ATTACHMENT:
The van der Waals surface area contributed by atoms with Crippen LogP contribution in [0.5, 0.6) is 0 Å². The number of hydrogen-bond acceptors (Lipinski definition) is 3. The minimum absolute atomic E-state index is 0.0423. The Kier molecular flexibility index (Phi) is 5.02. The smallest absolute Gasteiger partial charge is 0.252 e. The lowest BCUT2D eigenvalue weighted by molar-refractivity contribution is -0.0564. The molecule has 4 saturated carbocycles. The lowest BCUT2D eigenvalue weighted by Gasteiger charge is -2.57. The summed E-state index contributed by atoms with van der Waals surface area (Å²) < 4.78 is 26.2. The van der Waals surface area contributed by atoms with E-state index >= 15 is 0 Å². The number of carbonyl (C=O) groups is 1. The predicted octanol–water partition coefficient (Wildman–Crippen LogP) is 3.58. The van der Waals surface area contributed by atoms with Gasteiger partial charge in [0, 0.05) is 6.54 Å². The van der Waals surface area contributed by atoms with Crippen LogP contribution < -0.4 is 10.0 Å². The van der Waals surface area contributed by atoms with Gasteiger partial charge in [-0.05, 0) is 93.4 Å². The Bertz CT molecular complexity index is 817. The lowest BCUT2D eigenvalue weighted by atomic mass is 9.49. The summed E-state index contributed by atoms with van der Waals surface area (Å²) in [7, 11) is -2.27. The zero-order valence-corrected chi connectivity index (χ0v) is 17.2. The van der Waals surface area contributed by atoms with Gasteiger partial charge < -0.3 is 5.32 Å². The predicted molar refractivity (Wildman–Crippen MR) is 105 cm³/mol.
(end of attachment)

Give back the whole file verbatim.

The van der Waals surface area contributed by atoms with Crippen LogP contribution in [0.5, 0.6) is 0 Å². The number of hydrogen-bond acceptors (Lipinski definition) is 3. The minimum absolute atomic E-state index is 0.0423. The Kier molecular flexibility index (Phi) is 5.02. The smallest absolute Gasteiger partial charge is 0.252 e. The lowest BCUT2D eigenvalue weighted by molar-refractivity contribution is -0.0564. The molecule has 4 saturated carbocycles. The lowest BCUT2D eigenvalue weighted by Gasteiger charge is -2.57. The summed E-state index contributed by atoms with van der Waals surface area (Å²) < 4.78 is 26.2. The van der Waals surface area contributed by atoms with E-state index >= 15 is 0 Å². The number of carbonyl (C=O) groups is 1. The predicted octanol–water partition coefficient (Wildman–Crippen LogP) is 3.58. The van der Waals surface area contributed by atoms with Gasteiger partial charge in [0, 0.05) is 6.54 Å². The van der Waals surface area contributed by atoms with Crippen LogP contribution < -0.4 is 10.0 Å². The van der Waals surface area contributed by atoms with Gasteiger partial charge in [-0.05, 0) is 93.4 Å². The Bertz CT molecular complexity index is 817. The lowest BCUT2D eigenvalue weighted by atomic mass is 9.49. The summed E-state index contributed by atoms with van der Waals surface area (Å²) in [7, 11) is -2.27. The zero-order valence-corrected chi connectivity index (χ0v) is 17.2. The van der Waals surface area contributed by atoms with Gasteiger partial charge < -0.3 is 5.32 Å². The predicted molar refractivity (Wildman–Crippen MR) is 105 cm³/mol.